The dramatic growth in the number of talented artists of Asian origin has been one of the outstanding features of classical music performance today, indeed sufficiently important to influence the focus of major recording companies and media.  Traditionally, the road to exposure for young Asian artists, and violinists in particular, has been straightforward: move to America, gain entrance into Juilliard or Curtis from an early age, and let their musical and technical skills be honed by the great teachers.  This was the route taken by Kyung Wha Chung originally and later Cho Liang Lin and Sarah Chang, among many others.  If one looks at the career of 28 year old Chinese violinist Tianwa Yang, one would think that she must be cut from standard cloth.  After all, her virtuoso skills are pristine and her recordings for Naxos, the most enterprising being the complete violin compositions of Pablo Sarasate, have received the highest praise. They have often be been cited as a model of ‘the art of the violin’ for their technical accuracy, perception and emotional commitment.   Yet Ms Yang did all her early studies in China, in fact did not want to study in America, and recoils at the term ‘virtuoso’ being used to describe her talents, showing almost no interest in the ‘International Violin Olympiad’, as she aptly calls it.  Rather, her dream from her teens was to study German chamber music...See more.


Over the past two decades, 42-year old Matthew White has been one of Canada’s most celebrated counter-tenors, singing at Glyndebourne, the Boston Early Music Festival, the New York City Opera, and also appearing with the Boston Baroque, Les Violons du Roy, and Tafelmusik.  His over 20 CD’s are highlighted by collaborations with Phillipe Herreweghe, Dorothee Mields, and many other distinguished artists, and include his own Montreal-based ensemble Les Voix Baroques, which he directed from 1999 – 2014.  His recording, Elegeia won a 2004 Cannes Classical Award for best new early music solo recording.

Starting in 2011, the singer started restricting his performance engagements, and moved with increased passion into administration.  He assumed the position of Artistic Director of Early Music Vancouver in 2013, succeeding José Verstappen, who had led the organization with distinction for 35 years.  Matthew White has all the youthful energy needed for such a position, and we were interested in finding out how all his art in singing could be transferred to an administrative calling. Catching up with him after a very successful 2015 Vancouver Summer Early Music Festival , this interview reveals the unflagging work Matthew has done to make early music more vibrant and integrated in the Northwest, as well as identifying some of the important economic challenges to doing so...See more.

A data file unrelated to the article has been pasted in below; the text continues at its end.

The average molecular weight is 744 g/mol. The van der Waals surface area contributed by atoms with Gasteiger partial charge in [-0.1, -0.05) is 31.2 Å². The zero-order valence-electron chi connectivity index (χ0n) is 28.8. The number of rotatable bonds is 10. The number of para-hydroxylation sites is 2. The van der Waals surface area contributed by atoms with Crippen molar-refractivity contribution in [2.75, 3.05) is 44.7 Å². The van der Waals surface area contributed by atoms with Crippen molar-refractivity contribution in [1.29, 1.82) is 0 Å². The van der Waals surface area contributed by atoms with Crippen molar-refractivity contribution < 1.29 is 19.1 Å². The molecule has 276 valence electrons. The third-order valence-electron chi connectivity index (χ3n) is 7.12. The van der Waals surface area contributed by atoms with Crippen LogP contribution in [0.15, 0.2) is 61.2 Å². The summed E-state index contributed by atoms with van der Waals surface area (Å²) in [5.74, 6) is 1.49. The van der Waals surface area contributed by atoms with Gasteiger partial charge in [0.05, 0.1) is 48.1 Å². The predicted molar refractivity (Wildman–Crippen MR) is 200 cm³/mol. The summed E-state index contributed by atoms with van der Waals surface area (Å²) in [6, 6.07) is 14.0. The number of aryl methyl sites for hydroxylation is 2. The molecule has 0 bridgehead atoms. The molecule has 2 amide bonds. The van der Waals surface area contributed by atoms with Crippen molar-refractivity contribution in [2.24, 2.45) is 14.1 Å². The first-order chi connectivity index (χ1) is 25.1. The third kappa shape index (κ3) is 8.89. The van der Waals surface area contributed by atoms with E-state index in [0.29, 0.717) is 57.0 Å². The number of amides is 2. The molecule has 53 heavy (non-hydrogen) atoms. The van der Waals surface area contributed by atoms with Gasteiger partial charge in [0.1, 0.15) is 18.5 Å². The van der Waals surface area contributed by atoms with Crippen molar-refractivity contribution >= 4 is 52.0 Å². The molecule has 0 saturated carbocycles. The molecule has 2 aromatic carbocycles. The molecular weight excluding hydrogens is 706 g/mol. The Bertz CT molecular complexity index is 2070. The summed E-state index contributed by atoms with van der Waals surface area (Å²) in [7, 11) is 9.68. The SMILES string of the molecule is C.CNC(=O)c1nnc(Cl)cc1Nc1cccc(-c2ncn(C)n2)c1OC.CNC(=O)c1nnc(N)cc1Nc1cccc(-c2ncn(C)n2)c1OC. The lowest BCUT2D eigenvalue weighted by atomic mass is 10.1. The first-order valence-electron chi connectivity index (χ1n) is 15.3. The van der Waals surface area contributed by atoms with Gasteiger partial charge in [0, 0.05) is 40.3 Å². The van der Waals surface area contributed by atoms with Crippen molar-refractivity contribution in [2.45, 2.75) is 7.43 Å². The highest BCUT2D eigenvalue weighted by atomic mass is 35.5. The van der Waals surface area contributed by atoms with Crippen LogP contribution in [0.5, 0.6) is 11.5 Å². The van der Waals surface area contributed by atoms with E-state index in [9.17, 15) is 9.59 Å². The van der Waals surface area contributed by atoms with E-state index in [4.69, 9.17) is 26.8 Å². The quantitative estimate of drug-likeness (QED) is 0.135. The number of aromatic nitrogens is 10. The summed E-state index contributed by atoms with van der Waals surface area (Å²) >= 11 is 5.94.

The Borodin Quartet has always been one of the world’s greatest chamber ensembles.  Formed in 1945 with original members that briefly included the likes of cellist Mstislav Rostropovich and violist Rudolph Barshai, the string quartet has now gone through three incarnations.  The linking force was cellist Valentin Berlinsky, who was a member of the quartet for 62 years before his retirement in 2007.  The current group is in some respects relatively recent.  First violin Ruben Aharonian and violist Igor Naidin joined in 1996, while cellist Vladimir Balshin took over for Berlinsky in 2007 and second violin Sergei Lomovsky came later in 2011.   Vancouver was fortunate to be the only city in North America where the ensemble performed the entire quartet cycle: the works were played in consecutive order over five evenings this May. One reason for this celebration was doubtlessly that Eric Wilson, Artistic Director of Vancouver’s Friends of Chamber Music, had also invited the ensemble to perform the 11 then-written quartets in the much tougher times of the late 1960s. We were able to sit down with the Borodin Quartet between their second and third performances and talk all things Shostakovich.  I thought this was a remarkably relaxed and wide ranging interview, and we were fortunate that violist Igor Naidin could communicate the essence of the group’s thoughts in English...See more.


Angela Hewitt grew up in Ottawa, beginning her piano studies at the age of three.  She gave her first full-length recital at the age of nine at the Royal Conservatory of Music in Toronto, where she studied from 1964 to 1973.  She later studied with Jean-Paul Sevilla at the University of Ottawa.  The pianist is now universally recognized for her path-breaking series of recordings of Bach’s keyboard works for Hyperion which began in 1994 and finished in 2005.  She recorded the ultimate masterpiece, The Art of the Fugue, in 2014.  Between those dates, many new discs of Beethoven, Mozart, Chopin, Debussy, Fauré, and others were also released.  In 2005, Angela Hewitt launched the Trasimeno Music Festival in Umbria near Perugia, of which she is Artistic Director.  A 10th anniversary concert takes place in London this spring.  The pianist is also an Ambassador for The Leading Note Foundation’s ’Orkidstra’: a social engagement and development program in Ottawa’s inner city. Angela Hewitt was named ‘Artist of the Year’ at the 2006 Gramophone Awards and was awarded an OBE in the Queen’s Birthday Honours of the same year. She was made an Officer of the Order of Canada in 2000...See more.